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CD/LP/Track Review

Earl Hooker: Simply the Best

By Published: August 1, 1999
Nearly 30 years after succumbing to tuberculosis at age 41, blues guitarist Earl Zebedee Hooker is finally getting his due. Many critics now cite Hooker as the finest guitarist in Chicago's storied blues history, and Simply the Best goes a long way toward proving their point.

A number of Hooker recordings have been re-released on CD, but Simply the Best comes closest to showcasing the full extent of the guitarist's singular genius.

Second cousin to the more famous John Lee Hooker, Earl Hooker was a master of the slide guitar and one of very few blues axemen to experiment successfully with wah wah pedal and fuzz box. An inventive musician, Hooker also dabbled in jazz and country in addition to the blues.

Born in Mississippi, the itinerant Chicago-based guitarist backed so many singers and recorded for such a smorgasbord of labels that it must been a legal challenge compiling this 19-track retrospective.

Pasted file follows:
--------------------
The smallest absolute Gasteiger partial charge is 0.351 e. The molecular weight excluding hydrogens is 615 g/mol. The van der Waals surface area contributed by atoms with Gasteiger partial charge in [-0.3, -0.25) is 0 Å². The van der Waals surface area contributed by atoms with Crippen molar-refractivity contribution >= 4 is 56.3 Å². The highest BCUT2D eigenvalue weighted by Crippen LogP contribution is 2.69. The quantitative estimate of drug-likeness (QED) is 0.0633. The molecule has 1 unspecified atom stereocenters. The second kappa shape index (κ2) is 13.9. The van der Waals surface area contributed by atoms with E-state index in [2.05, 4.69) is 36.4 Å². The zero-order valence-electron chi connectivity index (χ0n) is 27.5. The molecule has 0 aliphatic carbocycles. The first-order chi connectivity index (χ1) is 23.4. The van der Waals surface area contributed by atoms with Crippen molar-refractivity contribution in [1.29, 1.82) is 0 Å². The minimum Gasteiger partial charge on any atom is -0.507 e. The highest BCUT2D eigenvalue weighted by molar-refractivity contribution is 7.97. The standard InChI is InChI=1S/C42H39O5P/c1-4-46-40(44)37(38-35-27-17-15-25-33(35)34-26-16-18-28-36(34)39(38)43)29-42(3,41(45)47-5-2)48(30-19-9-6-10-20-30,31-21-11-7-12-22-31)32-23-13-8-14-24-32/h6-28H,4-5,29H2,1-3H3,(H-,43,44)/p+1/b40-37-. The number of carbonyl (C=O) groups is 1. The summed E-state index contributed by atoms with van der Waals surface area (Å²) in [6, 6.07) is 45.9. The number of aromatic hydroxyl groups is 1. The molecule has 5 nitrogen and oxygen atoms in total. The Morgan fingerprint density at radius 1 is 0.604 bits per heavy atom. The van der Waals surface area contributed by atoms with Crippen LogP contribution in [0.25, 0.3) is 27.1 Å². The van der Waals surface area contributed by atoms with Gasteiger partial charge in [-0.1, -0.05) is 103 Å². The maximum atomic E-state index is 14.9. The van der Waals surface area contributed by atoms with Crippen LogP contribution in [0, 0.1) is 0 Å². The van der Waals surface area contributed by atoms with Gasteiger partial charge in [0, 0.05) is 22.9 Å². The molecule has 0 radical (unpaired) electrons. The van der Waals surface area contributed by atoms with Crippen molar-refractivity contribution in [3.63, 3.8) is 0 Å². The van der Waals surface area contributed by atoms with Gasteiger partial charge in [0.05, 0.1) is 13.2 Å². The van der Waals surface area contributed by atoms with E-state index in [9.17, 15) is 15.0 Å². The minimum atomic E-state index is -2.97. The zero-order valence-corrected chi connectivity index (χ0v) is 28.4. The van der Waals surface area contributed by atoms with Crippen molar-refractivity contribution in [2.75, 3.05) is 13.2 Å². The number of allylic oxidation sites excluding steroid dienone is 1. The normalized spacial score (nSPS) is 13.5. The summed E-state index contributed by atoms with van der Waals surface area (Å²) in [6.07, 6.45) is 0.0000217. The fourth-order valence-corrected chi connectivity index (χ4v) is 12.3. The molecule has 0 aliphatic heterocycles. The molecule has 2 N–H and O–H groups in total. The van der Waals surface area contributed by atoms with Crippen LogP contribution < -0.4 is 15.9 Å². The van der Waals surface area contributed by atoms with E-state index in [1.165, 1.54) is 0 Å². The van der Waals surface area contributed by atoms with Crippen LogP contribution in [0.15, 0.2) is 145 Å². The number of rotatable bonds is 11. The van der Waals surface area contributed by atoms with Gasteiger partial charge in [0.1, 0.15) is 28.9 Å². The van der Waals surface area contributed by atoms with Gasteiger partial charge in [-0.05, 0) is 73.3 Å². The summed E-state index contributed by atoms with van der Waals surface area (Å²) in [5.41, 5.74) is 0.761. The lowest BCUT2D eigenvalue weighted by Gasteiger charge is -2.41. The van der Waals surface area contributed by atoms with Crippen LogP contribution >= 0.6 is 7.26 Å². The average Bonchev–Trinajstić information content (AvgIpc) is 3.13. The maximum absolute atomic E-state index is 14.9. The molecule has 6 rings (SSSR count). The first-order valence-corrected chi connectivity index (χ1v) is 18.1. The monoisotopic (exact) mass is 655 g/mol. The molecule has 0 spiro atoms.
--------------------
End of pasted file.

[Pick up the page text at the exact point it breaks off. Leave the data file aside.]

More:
Simply The Best features Hooker backing heavyweights Muddy Waters ("You Shook Me"), cousin John Lee Hooker ("Messin' Around With the Blues," "If You Miss 'Im, I Got 'Im"), Sonny Terry and Brownee McGee ("When I Was Drinkin') and Charles Brown ("Drifting Blues"). There are also two tracks apiece with keyboardist/vocalist Johnny "Big Moose" Walker and Andrew "Voice" Odom. For me the high points are the guitarist's groovin' originals, particularly the country-influenced hit "Tanya," the infectious 1969 instrumental "Hookin'" and the fast-rockin' "You Got To Lose," which was covered recently by Cesar Rosas.

Each track is distinguished by Hooker's blistering riffs, his exceptionally clean lines, and his unusual swooping phrases. In Earl Hooker's capable hands, the electric guitar sounded every bit as emotive as any blues vocalist. This is a fine Hooker overview, but it's an incomplete retrospective without "Hucklebuck" and "Swear to Tell the Truth."

Hooker's voice was hindered by the tuberculosis that gradually ravaged his lungs, but there was something very genuine in his simple delivery. Two of his rare vocal tracks are included here.

Unfortunately TB forced "Zeb" to let his guitar do most of the communicating, but what a communicator it was!

Record Label: MCA

Style: Blues

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